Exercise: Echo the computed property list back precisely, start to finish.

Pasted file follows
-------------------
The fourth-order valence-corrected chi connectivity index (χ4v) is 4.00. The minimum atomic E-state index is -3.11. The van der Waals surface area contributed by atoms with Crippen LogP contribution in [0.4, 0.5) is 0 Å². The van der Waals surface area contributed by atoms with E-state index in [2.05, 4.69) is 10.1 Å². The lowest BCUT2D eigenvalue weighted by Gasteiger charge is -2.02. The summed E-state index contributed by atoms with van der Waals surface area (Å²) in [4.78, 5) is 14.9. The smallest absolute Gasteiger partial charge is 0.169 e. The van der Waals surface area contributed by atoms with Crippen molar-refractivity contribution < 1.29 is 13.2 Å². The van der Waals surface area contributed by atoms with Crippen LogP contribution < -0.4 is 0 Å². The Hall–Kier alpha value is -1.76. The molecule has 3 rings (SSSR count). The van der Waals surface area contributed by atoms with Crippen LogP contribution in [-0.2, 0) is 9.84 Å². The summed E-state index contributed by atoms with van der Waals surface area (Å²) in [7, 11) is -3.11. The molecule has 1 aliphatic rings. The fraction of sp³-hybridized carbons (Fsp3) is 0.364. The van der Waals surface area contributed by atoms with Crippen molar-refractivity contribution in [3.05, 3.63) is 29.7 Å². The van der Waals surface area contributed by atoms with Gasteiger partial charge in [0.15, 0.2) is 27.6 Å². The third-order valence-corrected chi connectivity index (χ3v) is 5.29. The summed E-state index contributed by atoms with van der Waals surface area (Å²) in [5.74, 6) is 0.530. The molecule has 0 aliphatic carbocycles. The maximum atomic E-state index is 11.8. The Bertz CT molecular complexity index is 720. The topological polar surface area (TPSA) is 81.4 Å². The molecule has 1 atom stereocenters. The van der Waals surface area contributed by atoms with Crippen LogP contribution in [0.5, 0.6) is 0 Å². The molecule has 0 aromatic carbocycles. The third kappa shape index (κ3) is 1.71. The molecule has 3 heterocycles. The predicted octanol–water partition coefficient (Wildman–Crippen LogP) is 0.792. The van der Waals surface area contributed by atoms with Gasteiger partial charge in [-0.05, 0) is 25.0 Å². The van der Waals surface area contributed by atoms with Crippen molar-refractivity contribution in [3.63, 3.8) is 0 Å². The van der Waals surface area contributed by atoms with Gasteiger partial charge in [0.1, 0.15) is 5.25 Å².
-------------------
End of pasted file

The fourth-order valence-corrected chi connectivity index (χ4v) is 4.00. The minimum atomic E-state index is -3.11. The van der Waals surface area contributed by atoms with Crippen LogP contribution in [0.4, 0.5) is 0 Å². The van der Waals surface area contributed by atoms with E-state index in [2.05, 4.69) is 10.1 Å². The lowest BCUT2D eigenvalue weighted by Gasteiger charge is -2.02. The summed E-state index contributed by atoms with van der Waals surface area (Å²) in [4.78, 5) is 14.9. The smallest absolute Gasteiger partial charge is 0.169 e. The van der Waals surface area contributed by atoms with Crippen molar-refractivity contribution < 1.29 is 13.2 Å². The van der Waals surface area contributed by atoms with Crippen LogP contribution < -0.4 is 0 Å². The Hall–Kier alpha value is -1.76. The molecule has 3 rings (SSSR count). The van der Waals surface area contributed by atoms with Crippen LogP contribution in [-0.2, 0) is 9.84 Å². The summed E-state index contributed by atoms with van der Waals surface area (Å²) in [7, 11) is -3.11. The molecule has 1 aliphatic rings. The fraction of sp³-hybridized carbons (Fsp3) is 0.364. The van der Waals surface area contributed by atoms with Crippen molar-refractivity contribution in [3.05, 3.63) is 29.7 Å². The van der Waals surface area contributed by atoms with Gasteiger partial charge in [0.15, 0.2) is 27.6 Å². The third-order valence-corrected chi connectivity index (χ3v) is 5.29. The summed E-state index contributed by atoms with van der Waals surface area (Å²) in [5.74, 6) is 0.530. The molecule has 0 aliphatic carbocycles. The maximum atomic E-state index is 11.8. The Bertz CT molecular complexity index is 720. The topological polar surface area (TPSA) is 81.4 Å². The molecule has 1 atom stereocenters. The van der Waals surface area contributed by atoms with Crippen LogP contribution in [0.5, 0.6) is 0 Å². The molecule has 0 aromatic carbocycles. The third kappa shape index (κ3) is 1.71. The molecule has 3 heterocycles. The predicted octanol–water partition coefficient (Wildman–Crippen LogP) is 0.792. The van der Waals surface area contributed by atoms with Gasteiger partial charge in [-0.05, 0) is 25.0 Å². The van der Waals surface area contributed by atoms with Crippen molar-refractivity contribution in [3.63, 3.8) is 0 Å². The van der Waals surface area contributed by atoms with Gasteiger partial charge in [0.1, 0.15) is 5.25 Å².